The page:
Super-Easy Enchilada Skillet
I know, I know, I just posted about enchiladas last month, but in this case I’m okay with being a little redundant. The truth is that I want Mexican food ALL THE TIME lately. I apparently can’t get over it.
Last week when The Beast was out of town I decided to have a relaxing night of recipe experimenting. I went to the co-op, bought all the veggies and assorted other ingredients I needed, came home and poured myself a glass of wine, and got to work. I started by making my enchilada sauce, and as it was simmering I noticed that my eyes were a bit irritated, but I didn’t think much of it. I took out my large oven-safe skillet, sautéed the veggies, poured in the black beans, sliced tortillas, and enchilada sauce, then topped it with cheese and stuck it in the oven to broil for a few minutes.
I took it out of the oven and it looked soooooo perfect that I couldn’t help myself from digging in with my fork for a teensy-tiny bite. When that morsel hit my tongue I knew something was terribly wrong. As a bit of sweat formed on my forehead and my throat burned, the truth came to me clear as day: there was a reason I could feel the enchilada sauce burning in my eyes. Our spices are all in bulk, so I took out the one labeled “chili powder” and tried a pinch. Again, FIRE. Mystery solved: I ended up putting 1/4 cup of cayenne, NOT chili powder, into my dinner.
It gets worse. Being a thrifty person who hates to waste food, I thought, “I like spicy stuff. I can handle this,” and doused it with sour cream and ate it as fast as possible. Three minutes after finishing the last bite I found myself shaking and sweating on my couch. I actually thought I might not make it. Eating that enchilada skillet was quite possibly the dumbest thing I’ve ever done, and that’s saying something. I didn’t die (WHEW), so let me share a couple hard-learned lessons with you: 1) Label your spices carefully, and 2) Sometimes you should just throw food away.
While we’re at it, I should share another important lesson with you: enchilada skillets that are made correctly will improve your life. A few days after the cayenne incident, once The Beast was back home to help supervise my spice choices, I made the enchilada skillet pictured here. Its flavor and easiness blew my mind. Despite my issues the first time around, this is one of the simplest and most delicious dinners I’ve ever made.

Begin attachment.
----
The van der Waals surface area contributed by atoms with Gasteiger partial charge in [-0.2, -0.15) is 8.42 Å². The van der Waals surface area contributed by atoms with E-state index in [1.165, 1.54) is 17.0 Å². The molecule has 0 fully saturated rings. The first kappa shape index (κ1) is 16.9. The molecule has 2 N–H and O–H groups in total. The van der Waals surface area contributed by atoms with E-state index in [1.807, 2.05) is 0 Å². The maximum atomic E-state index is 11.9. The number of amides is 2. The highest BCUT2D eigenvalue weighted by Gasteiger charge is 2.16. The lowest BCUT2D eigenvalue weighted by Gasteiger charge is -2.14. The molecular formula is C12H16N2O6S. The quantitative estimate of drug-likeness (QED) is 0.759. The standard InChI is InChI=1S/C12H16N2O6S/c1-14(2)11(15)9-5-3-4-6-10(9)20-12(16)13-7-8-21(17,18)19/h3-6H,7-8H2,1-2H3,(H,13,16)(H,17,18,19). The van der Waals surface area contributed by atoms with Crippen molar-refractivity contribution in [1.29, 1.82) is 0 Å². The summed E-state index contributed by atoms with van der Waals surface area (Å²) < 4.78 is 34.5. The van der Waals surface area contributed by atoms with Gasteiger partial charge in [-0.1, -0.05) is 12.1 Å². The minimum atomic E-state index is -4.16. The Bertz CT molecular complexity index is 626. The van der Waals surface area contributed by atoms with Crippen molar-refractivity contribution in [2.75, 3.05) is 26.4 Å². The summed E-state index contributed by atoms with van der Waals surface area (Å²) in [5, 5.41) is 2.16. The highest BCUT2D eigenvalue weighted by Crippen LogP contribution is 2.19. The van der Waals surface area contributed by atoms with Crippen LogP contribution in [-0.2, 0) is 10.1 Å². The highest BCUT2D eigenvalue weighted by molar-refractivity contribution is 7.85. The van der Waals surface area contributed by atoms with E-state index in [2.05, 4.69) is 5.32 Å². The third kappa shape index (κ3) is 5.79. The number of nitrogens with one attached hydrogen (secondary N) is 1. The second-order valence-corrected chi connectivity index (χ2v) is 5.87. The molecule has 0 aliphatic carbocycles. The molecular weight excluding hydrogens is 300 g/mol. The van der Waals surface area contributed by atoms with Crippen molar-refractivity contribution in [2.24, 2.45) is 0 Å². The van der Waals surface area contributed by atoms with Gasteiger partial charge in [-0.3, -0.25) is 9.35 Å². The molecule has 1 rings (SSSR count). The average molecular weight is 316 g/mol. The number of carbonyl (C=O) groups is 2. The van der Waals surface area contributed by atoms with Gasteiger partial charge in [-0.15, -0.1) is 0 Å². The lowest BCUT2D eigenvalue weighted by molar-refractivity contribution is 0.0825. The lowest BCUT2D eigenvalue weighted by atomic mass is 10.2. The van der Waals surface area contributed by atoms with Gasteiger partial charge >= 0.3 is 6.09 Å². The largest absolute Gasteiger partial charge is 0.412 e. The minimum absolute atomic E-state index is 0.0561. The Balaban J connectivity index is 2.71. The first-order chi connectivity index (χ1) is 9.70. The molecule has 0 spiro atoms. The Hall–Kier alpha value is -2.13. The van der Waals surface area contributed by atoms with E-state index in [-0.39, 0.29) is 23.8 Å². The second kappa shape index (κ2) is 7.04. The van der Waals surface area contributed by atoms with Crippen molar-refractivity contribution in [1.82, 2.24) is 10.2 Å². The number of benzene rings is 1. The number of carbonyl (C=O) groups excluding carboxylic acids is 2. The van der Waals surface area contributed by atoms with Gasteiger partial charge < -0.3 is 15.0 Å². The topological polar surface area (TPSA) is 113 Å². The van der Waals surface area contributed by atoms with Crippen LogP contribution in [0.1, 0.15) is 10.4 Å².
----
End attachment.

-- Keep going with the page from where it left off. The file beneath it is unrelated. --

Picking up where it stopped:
I chose zucchini, red and green bell peppers, and corn as the vegetable stars of this show, but this recipe is flexible and can accommodate whatever your favorite vegetables may be. You can also use canned enchilada sauce if you’d like, which makes it even simpler. No matter how you tweak it, this is a hearty and filling veggie-packed meal that can be on the table in a snap.
- 2½ cups enchilada sauce
- 3 tablespoons olive oil
- 3 cloves garlic, minced
- ½ red onion, chopped
- 2 small zucchini, sliced
- ½ red bell pepper, chopped
- ½ green bell pepper, chopped
- 1 teaspoon ground cumin
- 1 teaspoon dried oregano
- 1 15-ounce can organic corn (optional)
- 1 15-ounce can black beans
- 8 small corn tortillas, cut into ½-inch strips
- 1-1½ cups shredded sharp cheddar (or Mexican blend cheese)
- Heat the olive oil in a large oven-safe skillet.
- Add the garlic and cook for about 30 seconds over medium heat (it’ll become pleasantly smelly), then toss in the onions. Cook the onions until translucent and soft, about 3 minutes.
- Add the zucchini, red bell peppers, green bell peppers, salt, pepper, cumin and oregano. Cook for about 5 minutes, until all of the veggies are slightly soft, but still have a little bite. Toss in the black beans, corn, tortillas, enchilada sauce, and half of the cheese. Stir until fully combined, then top with the remaining cheese.
- Broil the skillet in the oven for 5 minutes, until the skillet it bubbly and the cheese is melted.
- Serve with fresh cilantro and a dollop of sour cream.
Seriously though…label your spices carefully.
Nutrition Information Per Serving (1/6 of recipe using my homemade enchilada sauce, 1 cup of cheese, and organic corn tortillas): Calories: 472, Total Fat: 19.2g, Cholesterol: 9mg, Sodium: 619mg, Total Carbohydrate: 17.8g, Dietary Fiber: 9.5g, Sugar: 12g, Protein 17.1g.